Daniel Alfredsson, the 40-year old right winger who has spent his entire career with the Ottawa Senators (the team who drafted him in 1994), has decided to sign with the Detroit Red Wings. This decision comes as a shock to many in Ottawa, who always thought ‘Alfie’ would finish his (arguably) Hall-of-Fame career in Kanata, Ontario.
He signed a one year deal, worth $5.5 million. $2 million of that $5.5 is in deferred bonuses. For those of you that don’t know, the CBA defines deferred bonuses as: “Bonuses that are earned during the term of a [player’s contract] during which the services attributable to those Bonuses are performed, but are not paid until after the expiration of such [contract].” It also states that deferred bonuses may not be paid until after said contract expires, meaning this year’s contract will be close to the $3.5 million.
The Red Wings have a history of signing players to short-term deals, in hopes of them aiding a Cup run. Think back to Dominik Hasek, Brett Hull, Luc Robitaille, Dallas Drake etc…you get the point.
In likely losing Daniel Cleary (assuming he follows his best friend Shawn Horcoff to Jim Nill’s Dallas Stars), Detroit would lose a right winger, so the position would have to be filled. He could easily play the wing with fellow countryman Henrik Zetterberg, which was one of the draws to play for the Red Wings.
The veteran is one Stanley Cup away from capping off a (for sure) Hockey Hall-of-Fame nomination. He thinks he can accomplish just that in Hockeytown next season.
In 1178 NHL games he has scored 426 goals and 682 assists for 1108 points. In 121 playoff games he has scored 51 goals and 49 assists for 100 points.
Just last year he scored 10 goals and 26 points in 47 games. In 10 playoff games he scored 10 points (including four goals).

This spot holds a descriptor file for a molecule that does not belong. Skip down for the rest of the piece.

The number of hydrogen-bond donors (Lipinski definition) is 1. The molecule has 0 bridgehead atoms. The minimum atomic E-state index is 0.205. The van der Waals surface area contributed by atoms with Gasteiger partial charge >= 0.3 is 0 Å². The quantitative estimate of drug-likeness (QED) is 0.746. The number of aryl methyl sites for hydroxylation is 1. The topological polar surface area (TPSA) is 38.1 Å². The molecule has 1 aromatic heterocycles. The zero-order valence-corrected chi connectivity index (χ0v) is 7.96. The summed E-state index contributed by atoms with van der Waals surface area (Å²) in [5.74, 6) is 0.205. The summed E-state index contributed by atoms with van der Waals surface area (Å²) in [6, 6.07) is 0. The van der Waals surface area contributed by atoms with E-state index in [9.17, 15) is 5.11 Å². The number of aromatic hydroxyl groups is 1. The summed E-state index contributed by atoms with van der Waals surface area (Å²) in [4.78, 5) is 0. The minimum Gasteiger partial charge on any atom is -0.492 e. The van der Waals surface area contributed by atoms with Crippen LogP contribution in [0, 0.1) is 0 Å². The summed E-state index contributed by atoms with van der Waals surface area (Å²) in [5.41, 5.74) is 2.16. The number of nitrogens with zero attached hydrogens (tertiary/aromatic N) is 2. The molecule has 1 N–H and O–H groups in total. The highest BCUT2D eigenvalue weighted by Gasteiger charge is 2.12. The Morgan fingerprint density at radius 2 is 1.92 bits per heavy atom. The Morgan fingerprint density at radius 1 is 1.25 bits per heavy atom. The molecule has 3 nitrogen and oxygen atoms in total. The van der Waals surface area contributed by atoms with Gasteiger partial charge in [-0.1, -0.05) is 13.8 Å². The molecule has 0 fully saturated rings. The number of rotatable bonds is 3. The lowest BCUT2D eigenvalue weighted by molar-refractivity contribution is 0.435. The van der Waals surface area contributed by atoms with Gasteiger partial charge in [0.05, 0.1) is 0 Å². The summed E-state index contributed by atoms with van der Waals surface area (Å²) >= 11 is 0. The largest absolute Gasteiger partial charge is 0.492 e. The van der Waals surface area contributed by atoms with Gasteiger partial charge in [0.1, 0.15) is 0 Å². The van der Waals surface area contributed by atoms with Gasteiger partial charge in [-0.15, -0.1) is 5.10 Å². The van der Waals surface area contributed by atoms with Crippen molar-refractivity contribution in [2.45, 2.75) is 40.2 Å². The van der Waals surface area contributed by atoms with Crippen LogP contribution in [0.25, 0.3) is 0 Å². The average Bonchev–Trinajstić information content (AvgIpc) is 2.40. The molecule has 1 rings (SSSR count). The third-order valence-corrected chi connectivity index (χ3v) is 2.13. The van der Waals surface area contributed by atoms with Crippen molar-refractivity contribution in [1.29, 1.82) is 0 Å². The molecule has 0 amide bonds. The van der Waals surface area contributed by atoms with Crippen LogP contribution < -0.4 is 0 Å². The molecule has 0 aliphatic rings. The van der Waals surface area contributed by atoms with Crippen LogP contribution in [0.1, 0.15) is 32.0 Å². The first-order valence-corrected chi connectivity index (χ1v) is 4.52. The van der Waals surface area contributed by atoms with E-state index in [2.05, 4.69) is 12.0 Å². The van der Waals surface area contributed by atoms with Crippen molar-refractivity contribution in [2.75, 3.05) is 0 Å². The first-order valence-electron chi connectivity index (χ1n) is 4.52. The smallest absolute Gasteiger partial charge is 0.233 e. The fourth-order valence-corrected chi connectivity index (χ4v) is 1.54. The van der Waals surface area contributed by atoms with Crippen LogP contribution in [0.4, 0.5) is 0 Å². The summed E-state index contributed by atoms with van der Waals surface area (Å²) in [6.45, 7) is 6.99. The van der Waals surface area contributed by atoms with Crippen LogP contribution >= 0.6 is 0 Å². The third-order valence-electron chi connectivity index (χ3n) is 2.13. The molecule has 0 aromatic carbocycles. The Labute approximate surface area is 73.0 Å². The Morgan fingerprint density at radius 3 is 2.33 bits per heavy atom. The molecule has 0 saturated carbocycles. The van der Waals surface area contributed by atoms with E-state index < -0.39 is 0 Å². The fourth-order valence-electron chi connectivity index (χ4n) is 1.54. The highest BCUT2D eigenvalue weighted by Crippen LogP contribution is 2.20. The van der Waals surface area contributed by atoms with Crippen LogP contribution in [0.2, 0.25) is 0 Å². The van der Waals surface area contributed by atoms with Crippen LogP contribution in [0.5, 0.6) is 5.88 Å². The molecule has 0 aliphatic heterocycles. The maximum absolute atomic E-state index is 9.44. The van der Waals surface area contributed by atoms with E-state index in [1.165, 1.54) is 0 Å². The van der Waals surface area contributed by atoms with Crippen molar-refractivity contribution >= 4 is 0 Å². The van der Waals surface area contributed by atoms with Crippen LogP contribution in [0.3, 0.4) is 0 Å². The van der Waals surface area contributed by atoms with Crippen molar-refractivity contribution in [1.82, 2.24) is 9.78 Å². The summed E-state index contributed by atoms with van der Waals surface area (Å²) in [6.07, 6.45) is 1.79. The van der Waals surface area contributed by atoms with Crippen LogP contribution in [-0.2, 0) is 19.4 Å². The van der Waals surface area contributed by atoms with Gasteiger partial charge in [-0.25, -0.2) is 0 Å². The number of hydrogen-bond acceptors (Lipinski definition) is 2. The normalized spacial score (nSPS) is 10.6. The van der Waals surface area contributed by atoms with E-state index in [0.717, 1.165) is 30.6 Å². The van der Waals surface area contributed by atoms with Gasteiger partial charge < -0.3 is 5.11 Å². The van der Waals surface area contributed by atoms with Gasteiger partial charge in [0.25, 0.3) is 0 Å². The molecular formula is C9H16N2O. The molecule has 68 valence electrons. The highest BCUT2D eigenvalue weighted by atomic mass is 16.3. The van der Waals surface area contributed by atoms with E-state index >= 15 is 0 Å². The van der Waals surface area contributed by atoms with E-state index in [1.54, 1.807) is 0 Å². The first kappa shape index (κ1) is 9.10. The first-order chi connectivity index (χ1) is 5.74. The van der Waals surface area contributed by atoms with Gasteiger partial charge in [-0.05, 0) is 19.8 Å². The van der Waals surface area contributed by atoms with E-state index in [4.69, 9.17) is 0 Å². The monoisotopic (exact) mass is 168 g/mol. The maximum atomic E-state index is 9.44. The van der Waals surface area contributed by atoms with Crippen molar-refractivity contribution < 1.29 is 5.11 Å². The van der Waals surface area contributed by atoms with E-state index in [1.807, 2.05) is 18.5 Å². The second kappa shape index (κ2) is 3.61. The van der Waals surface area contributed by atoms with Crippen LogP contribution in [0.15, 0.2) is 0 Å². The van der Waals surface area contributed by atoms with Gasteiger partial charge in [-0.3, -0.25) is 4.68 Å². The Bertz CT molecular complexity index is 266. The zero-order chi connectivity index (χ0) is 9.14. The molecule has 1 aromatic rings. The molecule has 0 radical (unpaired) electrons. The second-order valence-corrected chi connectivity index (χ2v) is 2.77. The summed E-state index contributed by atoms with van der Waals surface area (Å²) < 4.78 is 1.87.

Right before the start of the Stanley Cup Finals, during the NHL Awards presentation, he was announced as this year’s recipient of the Mark Messier Leadership Award, which recognizes a player as a “superior leader within the sport, and as a contributing member of society.”
According to an NHL.com article, Alfredsson is a longtime supporter of the Boys and Girls Club of Ottawa (among other organizations and charities) and even buys tickets and suites for club members.
Last year he won a similar award, the King Clancy Memorial Trophy, which is given to the player “who best exemplifies leadership qualities on and off the ice and who has made a significant humanitarian contribution to his community.”
He has been an on-ice leader as well. Ottawa fans have known him to be their captain since 1999, and before today, he was the current longest serving active captain in the league (that title now belongs to Phoenix’s Shane Doan).
Before Nick Lidstrom became the first European-born captain to hoist the Cup (2008), Alfredsson became the first European-born captain to lead his team to the Stanley Cup Finals (2007).
He can also brag that he scored the first shootout goal in NHL history…and we all know how well Detroit does in shootouts.
I can understand people being upset by this decision (Detroit fans), but it’s the right one. In looking at the roster this past year, one can see that too much youth is no better than too much age. In the end it takes a good balance of youth and age to be successful. Alfredsson is a proven leader that has more experience than anyone on Detroit’s roster. He has had 14 years of captaincy in Ottawa (not counting the missed 04-05 season).
Looking back at 2002, can any honest Red Wings fan tell me that they don’t miss the days of signing a proven veteran? I didn’t think so.
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